Understanding Memory Loss
Culturally we look at 20 years of age as a young adult on the doorstep of being a socially recognized legal adult about to embark on personal independence.
Scientifically however, at 20 years of age, a person’s brain is deemed “mature” and memory loss begins.
Culturally we look at 20 years of age as a young adult on the doorstep of being a socially recognized legal adult about to embark on personal independence. Scientifically however, at 20 years of age, a person’s brain is deemed “mature” and memory loss begins. It has been determined that learning or “knowledge acquisition” and forgetting or “delayed recall” both decline as a person ages. Research has found that there is no relationship between memory loss and the amount of education an individual has acquired beyond delay of symptoms. Higher education does not preclude someone from developing dementia.
The part of the brain responsible for memory formation and retrieval is called the hippocampus. The body produces hormones and proteins that protect and stimulate this structure. As the natural aging process occurs, these substances are less abundant. Additionally, when medical conditions impair blood flow to the hippocampus (ie: hypertension and atherosclerotic disease), nutrients are less available to support proper hippocampus function and memory function can be impaired.
What can people do to continue to engage that part of their brain and prevent memory loss, or stimulate their memory upon loss?
Active engagement. Stimulate your mind. Challenge yourself to attain new information, learn new skills and be an active participant in your life. Take an active role in your own health management. Maintain regular health check ups, exercise, nourish your body with a well-balanced diet. Get plenty of rest/sleep.
What are some signs that memory loss is dementia related?
There is a distinct difference between normal memory loss associated with the aging process and abnormal memory loss due to dementia. Normal memory loss does not impair function, interfere with work, hobbies or relationships. Significant memory loss is not an inevitable part of the aging process. Abnormal memory loss or “dementia” can be the result of various causes.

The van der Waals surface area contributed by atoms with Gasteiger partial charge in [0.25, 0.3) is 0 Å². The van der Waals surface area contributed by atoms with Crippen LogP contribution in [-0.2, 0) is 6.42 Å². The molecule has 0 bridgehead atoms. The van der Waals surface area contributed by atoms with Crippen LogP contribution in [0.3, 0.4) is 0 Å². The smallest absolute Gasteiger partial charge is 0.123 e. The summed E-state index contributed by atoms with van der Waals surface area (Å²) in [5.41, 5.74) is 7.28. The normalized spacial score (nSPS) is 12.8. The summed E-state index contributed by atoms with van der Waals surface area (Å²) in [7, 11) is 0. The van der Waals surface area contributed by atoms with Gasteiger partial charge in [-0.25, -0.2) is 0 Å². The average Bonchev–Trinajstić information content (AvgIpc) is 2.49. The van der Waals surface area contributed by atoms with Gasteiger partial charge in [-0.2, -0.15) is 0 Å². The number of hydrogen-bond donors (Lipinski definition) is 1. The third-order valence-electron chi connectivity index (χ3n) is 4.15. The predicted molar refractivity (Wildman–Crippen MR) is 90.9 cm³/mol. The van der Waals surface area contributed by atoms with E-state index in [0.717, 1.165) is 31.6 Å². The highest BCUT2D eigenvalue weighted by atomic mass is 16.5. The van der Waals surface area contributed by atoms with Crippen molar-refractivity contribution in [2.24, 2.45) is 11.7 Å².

Unlike normal memory loss such as forgetting where you parked your car, forgetting what you wanted to get from the grocery store or even missing an occasional appointment, memory loss that is concerning becomes disruptive to an individual’s well-being, may involve increased health and safety risk (ie: forgetting to turn off the stove, poor medication management including over or under medicating and poor decision making). It can involve impaired financial responsibility, emotional outbursts and unintentional risky behavior.
Typically, a self-reported memory loss does not result in a diagnosis of dementia. Individuals who have dementia typically do not bring it up to their healthcare provider. It is usually their family that seeks medical evaluation of their loved one’s memory loss. Are there any new studies or additional information people should know regarding memory loss, for example, are there preexisting conditions that make people more at risk, are there any external stimuli or habits that people engage in to make them predisposed for memory loss, etc.
Memory studies are ongoing.
There is a multitude of accepted as well as controversial preventative treatments for memory loss. What is certain is that there are many preexisting conditions that put individuals at more risk for both memory loss and dementia. Depression, malnutrition, stress, anxiety and fatigue can contribute to memory loss.
Multiple micro infarcts (strokes), abnormal thyroid function, B12 deficiency, alcohol consumption, radiation, illicit drugs and prescription medication (including but not limited to: analgesics/pain killers, anticholinergic drugs, psychotropic drugs and sedative-hypnotics) all play a role in memory loss/dementia.
If a person has concern regarding memory loss they should talk to their healthcare provider. Evaluation can include any or all of the following:
1. Physical exam and interview
2. Memory testing: a brief memory exam such as a Mini Mental State Exam (MMSE), a Montreal Cognitive Assessment (MoCA) and possibly a Neuropsychological evaluation
3. Blood work
4. Brain imaging with CT or MRI
When in doubt, I recommend getting an evaluation. Early diagnosis results in early intervention.